How to Protect Yourself From the Crashing Dollar

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Certificates of deposit (CDs) are accounts you can invest in at the bank.

If you agree to lock up your money for a certain number of months, you collect a bit more interest than a savings account.

In the past, they were a way to earn a decent return on your savings. Not amazing, but decent.

In the 1980s, you could collect a 10%-plus yield on CDs. However, over the years, they have become less attractive:

Historical CD Interest Rates

historical cd interest rates

(Source: BankRate.com.)

Today, the highest rate on a one-year CD at BankRate.com is 0.67%.

Yet the consumer price index is 1.4%. That is the rate at which the cost of consumer goods and services is rising.

That means if you lock up your money in the bank for a year at the highest CD rate in the country, you will lose value.

There are better options.

Look to History for Guidance

If you are reading this essay, there is a solid chance you already own some stocks. That has probably worked out well for you since last March.

But what else could you own to protect yourself?

Low CD rates are a result of the low Fed funds rate. The low rate has also reduced demand for the dollar.

There are a lot of dollars out there. The government continues to print them like drunken sailors.

The government is spending more than it’s bringing in … and debt is rising like crazy.

In a world with a struggling dollar, you need to work harder to maintain your purchasing power. One asset that helps you do this is gold:

gold vs. us debt 1966-2020

(Source: Bloomberg, Federal Reserve Bank of St. Louis.)

Gold is a place to go to protect the value of the dollars in your wallet.

It has served as a protector of value for thousands of years.

I expect it will continue to do so.

The New Gold?

But what about bitcoin?

It has the nickname, “digital gold.”

How has it fared compared to our ever-growing debt?

It has done well … very well:

bitcoin vs. us debt 2010-2020

(Source: Bloomberg.)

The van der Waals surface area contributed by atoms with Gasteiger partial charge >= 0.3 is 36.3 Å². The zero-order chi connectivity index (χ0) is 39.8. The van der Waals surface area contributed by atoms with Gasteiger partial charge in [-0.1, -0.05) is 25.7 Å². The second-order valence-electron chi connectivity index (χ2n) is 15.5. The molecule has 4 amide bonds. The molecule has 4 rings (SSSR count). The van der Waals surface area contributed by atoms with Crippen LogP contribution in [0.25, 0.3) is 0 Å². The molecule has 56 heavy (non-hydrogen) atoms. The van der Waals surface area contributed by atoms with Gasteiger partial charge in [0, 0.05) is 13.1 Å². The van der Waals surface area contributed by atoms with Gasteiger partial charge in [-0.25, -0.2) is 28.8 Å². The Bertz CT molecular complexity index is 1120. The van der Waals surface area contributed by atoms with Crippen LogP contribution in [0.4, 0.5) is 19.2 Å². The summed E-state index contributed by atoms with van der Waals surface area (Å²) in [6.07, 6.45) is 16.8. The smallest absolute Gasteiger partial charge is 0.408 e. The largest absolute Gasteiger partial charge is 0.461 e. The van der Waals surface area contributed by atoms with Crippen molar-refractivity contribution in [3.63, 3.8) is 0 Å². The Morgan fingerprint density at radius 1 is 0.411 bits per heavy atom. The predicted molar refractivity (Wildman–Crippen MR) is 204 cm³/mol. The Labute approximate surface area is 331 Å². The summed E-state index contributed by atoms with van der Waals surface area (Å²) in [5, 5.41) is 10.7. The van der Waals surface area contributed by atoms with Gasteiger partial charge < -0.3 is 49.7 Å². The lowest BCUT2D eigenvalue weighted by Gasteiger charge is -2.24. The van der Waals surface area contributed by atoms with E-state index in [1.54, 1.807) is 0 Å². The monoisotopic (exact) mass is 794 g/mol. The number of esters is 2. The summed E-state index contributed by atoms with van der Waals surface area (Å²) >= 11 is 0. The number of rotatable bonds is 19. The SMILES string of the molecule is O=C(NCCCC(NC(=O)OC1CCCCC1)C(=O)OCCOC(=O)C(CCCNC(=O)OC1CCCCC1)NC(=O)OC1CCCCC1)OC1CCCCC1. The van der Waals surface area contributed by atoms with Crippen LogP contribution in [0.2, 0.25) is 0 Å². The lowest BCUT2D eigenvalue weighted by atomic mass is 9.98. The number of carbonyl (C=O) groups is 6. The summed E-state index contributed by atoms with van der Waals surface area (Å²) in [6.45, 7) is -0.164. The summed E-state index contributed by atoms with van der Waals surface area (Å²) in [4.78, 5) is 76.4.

Since Bloomberg began reporting bitcoin prices in July 2010, total debt has more than doubled.

Bitcoin traded for $0.08 on its first day of trading.

It was about $48,000 per coin on Thursday morning.

Let that sink in.

It has risen by 600,000 times.

It has been an amazing protector against dollar weakness.

No, most of us didn’t buy bitcoin when it traded for less than a dollar. And you may not want to buy at its current level.

But you can see it has been super volatile. You’ll have chances to buy at a better price.

At one point, it fell from $18,600 to about $3,200 per coin … in a year!

From July 2019 to March 2020, it fell from $12,700 to $4,900.

Less than a month ago, it fell from $40,000 to $31,000 in 13 days.

And its past suggests it’ll fall again.

Plus, I generally do not look to buy things after they rise 10 times in 11 months. Call me old-fashioned.

I like to wait for a pullback for a decent-sized purchase. But you can dip your toe in the water if you haven’t already.

Make sure you have an account set up. Fund it. Have the money available when you are ready to buy.

Educate yourself. Read more about cryptos.

If you haven’t, subscribe to Ian King’s Next Wave Crypto Fortunes service.

In his open portfolio right now, he is sitting on some life-changing gains. Gains that most couldn’t fathom ever making on a single investment. And he has them on multiple cryptos.

This is a new day. A new time.

Don’t leave yourself asking: “What if?” There’s no obligation. Just click and learn.

Good Investing,

Brian Christopher

Editor, Profit Line

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